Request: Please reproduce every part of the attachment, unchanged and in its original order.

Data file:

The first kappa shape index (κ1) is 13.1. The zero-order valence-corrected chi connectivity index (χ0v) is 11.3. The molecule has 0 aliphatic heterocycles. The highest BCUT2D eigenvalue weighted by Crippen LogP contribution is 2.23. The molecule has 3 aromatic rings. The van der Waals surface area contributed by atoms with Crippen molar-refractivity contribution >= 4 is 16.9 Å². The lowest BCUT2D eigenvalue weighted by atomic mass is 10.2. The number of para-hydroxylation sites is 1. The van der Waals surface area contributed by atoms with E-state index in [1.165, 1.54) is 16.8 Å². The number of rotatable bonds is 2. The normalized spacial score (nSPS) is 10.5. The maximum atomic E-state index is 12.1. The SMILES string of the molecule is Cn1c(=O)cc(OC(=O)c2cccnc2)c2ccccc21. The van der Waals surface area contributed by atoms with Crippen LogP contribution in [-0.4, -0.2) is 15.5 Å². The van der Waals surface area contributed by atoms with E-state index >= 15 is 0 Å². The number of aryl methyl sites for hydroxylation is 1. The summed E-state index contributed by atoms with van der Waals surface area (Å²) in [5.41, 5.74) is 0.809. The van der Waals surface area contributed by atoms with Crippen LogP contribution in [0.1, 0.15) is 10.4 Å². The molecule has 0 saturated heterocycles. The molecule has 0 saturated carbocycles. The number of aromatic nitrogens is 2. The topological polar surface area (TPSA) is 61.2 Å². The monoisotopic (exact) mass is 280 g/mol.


The first kappa shape index (κ1) is 13.1. The zero-order valence-corrected chi connectivity index (χ0v) is 11.3. The molecule has 0 aliphatic heterocycles. The highest BCUT2D eigenvalue weighted by Crippen LogP contribution is 2.23. The molecule has 3 aromatic rings. The van der Waals surface area contributed by atoms with Crippen molar-refractivity contribution >= 4 is 16.9 Å². The lowest BCUT2D eigenvalue weighted by atomic mass is 10.2. The number of para-hydroxylation sites is 1. The van der Waals surface area contributed by atoms with E-state index in [1.165, 1.54) is 16.8 Å². The number of rotatable bonds is 2. The normalized spacial score (nSPS) is 10.5. The maximum atomic E-state index is 12.1. The SMILES string of the molecule is Cn1c(=O)cc(OC(=O)c2cccnc2)c2ccccc21. The van der Waals surface area contributed by atoms with Crippen LogP contribution in [-0.4, -0.2) is 15.5 Å². The van der Waals surface area contributed by atoms with E-state index >= 15 is 0 Å². The number of aryl methyl sites for hydroxylation is 1. The summed E-state index contributed by atoms with van der Waals surface area (Å²) in [5.41, 5.74) is 0.809. The van der Waals surface area contributed by atoms with Crippen LogP contribution in [0.1, 0.15) is 10.4 Å². The molecule has 0 saturated heterocycles. The molecule has 0 saturated carbocycles. The number of aromatic nitrogens is 2. The topological polar surface area (TPSA) is 61.2 Å². The monoisotopic (exact) mass is 280 g/mol.